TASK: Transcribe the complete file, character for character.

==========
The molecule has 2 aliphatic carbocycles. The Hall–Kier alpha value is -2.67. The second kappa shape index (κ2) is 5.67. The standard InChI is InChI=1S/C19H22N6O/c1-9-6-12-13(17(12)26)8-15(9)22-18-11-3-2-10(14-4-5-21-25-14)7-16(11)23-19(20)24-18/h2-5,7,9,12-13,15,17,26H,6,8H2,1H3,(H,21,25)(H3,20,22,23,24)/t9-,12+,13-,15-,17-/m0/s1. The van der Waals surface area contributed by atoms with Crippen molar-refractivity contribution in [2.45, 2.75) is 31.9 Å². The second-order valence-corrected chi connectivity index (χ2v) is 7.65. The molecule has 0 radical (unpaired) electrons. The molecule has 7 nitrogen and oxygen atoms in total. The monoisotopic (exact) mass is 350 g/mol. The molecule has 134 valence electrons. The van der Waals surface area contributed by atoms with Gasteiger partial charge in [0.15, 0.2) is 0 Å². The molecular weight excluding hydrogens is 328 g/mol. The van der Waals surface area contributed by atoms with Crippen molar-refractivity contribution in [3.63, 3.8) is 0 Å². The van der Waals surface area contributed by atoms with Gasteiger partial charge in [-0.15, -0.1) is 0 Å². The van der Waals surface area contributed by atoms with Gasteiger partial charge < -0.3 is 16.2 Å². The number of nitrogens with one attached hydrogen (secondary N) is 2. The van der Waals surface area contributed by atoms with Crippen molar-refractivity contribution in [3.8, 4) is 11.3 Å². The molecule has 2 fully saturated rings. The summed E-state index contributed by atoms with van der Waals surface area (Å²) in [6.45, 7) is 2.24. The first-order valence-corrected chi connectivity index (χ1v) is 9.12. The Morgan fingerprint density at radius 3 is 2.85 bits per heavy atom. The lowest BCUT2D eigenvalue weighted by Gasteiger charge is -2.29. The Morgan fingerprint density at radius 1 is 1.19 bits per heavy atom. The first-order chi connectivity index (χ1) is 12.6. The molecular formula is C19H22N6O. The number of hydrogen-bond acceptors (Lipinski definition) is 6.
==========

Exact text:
The molecule has 2 aliphatic carbocycles. The Hall–Kier alpha value is -2.67. The second kappa shape index (κ2) is 5.67. The standard InChI is InChI=1S/C19H22N6O/c1-9-6-12-13(17(12)26)8-15(9)22-18-11-3-2-10(14-4-5-21-25-14)7-16(11)23-19(20)24-18/h2-5,7,9,12-13,15,17,26H,6,8H2,1H3,(H,21,25)(H3,20,22,23,24)/t9-,12+,13-,15-,17-/m0/s1. The van der Waals surface area contributed by atoms with Crippen molar-refractivity contribution in [2.45, 2.75) is 31.9 Å². The second-order valence-corrected chi connectivity index (χ2v) is 7.65. The molecule has 0 radical (unpaired) electrons. The molecule has 7 nitrogen and oxygen atoms in total. The monoisotopic (exact) mass is 350 g/mol. The molecule has 134 valence electrons. The van der Waals surface area contributed by atoms with Gasteiger partial charge in [0.15, 0.2) is 0 Å². The molecular weight excluding hydrogens is 328 g/mol. The van der Waals surface area contributed by atoms with Crippen molar-refractivity contribution in [3.63, 3.8) is 0 Å². The van der Waals surface area contributed by atoms with Gasteiger partial charge in [-0.15, -0.1) is 0 Å². The van der Waals surface area contributed by atoms with Gasteiger partial charge < -0.3 is 16.2 Å². The number of nitrogens with one attached hydrogen (secondary N) is 2. The van der Waals surface area contributed by atoms with Crippen molar-refractivity contribution in [3.8, 4) is 11.3 Å². The molecule has 2 fully saturated rings. The summed E-state index contributed by atoms with van der Waals surface area (Å²) in [6.45, 7) is 2.24. The first-order valence-corrected chi connectivity index (χ1v) is 9.12. The Morgan fingerprint density at radius 3 is 2.85 bits per heavy atom. The lowest BCUT2D eigenvalue weighted by Gasteiger charge is -2.29. The Morgan fingerprint density at radius 1 is 1.19 bits per heavy atom. The first-order chi connectivity index (χ1) is 12.6. The molecular formula is C19H22N6O. The number of hydrogen-bond acceptors (Lipinski definition) is 6.